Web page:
26. avatar todd says:

    the “poor rancher just trying to make a living” does not hold up to scrutiny in the Gila …..

    just to clarify, the most problematic ranch in the Gila (the one responsible for the baiting last winter and for many of the wolf removals) is owned by a Mexican businessman with a net worth over $1 Billion (that is a B).

    US taxpayers are paying to restore the Mexican gray wolf. These same taxpayers are subsidizing a foreign billionaire to raise cattle on US public land. When the billionaire loses a cow to depredation, US taxpayers pay to investigate the incident and remove the “problem” wolves.

    Is it just me or is there something wrong with this picture?

    Cheers,
    Todd

  27. avatar Catbestland says:

    No way can fence be considered an improvement on public lands. Every year thousands of animals are maimed and killed by being entangled in barbed wire and mesh wire fences on public lands. Fences are especially lethal to young animals.

  28. avatar Anna says:

    Why is it that in America we don’t use our age old companions, our dogs, to do the job they were originally domesticated to do? Namely, protect ourselves, our famililes, and our livestock! Plenty of peoples with far less technology than us live side by side with apex predators, and they and their livestock ar protected by livestock guardian dogs. The Hottentot tribes of South Africa have their lion dogs (later developed into the Rhodesian Ridgeback), the cattlemen of Namibia utilize Anatolian Shepherds to protect against cheetahs, French shepherds breed the magnificent Great Pyrenees, the nomads of Central Asia have their Central Asian Shepherd Dogs. Cheap, easy, and no one has to shoot any endangered animals. The dogs make the livestock too much work for not enough return (getting your butt chomped off by a 150 pound guard dog and his guard dog buddies is a pretty poor return on a hunt) so the predators move on to easier prey. How elegant. How simple. How under utilized.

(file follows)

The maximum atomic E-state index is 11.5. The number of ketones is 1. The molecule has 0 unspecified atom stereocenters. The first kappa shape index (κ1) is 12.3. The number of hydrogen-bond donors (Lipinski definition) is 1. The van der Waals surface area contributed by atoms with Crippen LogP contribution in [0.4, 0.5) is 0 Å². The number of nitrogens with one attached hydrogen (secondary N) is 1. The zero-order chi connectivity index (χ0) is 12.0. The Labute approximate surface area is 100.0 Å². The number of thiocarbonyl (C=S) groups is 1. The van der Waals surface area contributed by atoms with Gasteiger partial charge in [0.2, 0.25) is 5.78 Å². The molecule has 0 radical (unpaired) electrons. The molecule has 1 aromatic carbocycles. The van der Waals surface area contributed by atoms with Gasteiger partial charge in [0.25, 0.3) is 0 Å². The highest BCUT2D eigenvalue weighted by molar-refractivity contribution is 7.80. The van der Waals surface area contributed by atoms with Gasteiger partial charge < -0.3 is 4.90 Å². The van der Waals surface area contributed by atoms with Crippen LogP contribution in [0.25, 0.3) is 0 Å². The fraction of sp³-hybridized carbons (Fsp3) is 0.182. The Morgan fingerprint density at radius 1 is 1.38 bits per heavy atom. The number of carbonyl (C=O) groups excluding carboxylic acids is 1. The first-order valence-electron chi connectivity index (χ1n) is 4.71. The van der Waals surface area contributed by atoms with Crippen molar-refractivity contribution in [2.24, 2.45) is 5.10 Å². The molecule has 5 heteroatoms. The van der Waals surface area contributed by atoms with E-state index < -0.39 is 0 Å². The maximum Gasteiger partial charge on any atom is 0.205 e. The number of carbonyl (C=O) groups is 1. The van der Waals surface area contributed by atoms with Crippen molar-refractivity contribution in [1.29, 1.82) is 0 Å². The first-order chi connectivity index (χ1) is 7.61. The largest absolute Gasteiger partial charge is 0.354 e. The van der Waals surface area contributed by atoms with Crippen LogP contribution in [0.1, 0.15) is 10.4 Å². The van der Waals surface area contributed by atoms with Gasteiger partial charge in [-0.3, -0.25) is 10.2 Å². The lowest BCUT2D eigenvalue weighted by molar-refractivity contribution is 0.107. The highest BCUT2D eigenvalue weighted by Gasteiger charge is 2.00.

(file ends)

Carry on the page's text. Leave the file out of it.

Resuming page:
-Anna A., proud owner-to-be of a working Central Asian Shepherd Dog, who never fears hiking in bear, cat, or wolf country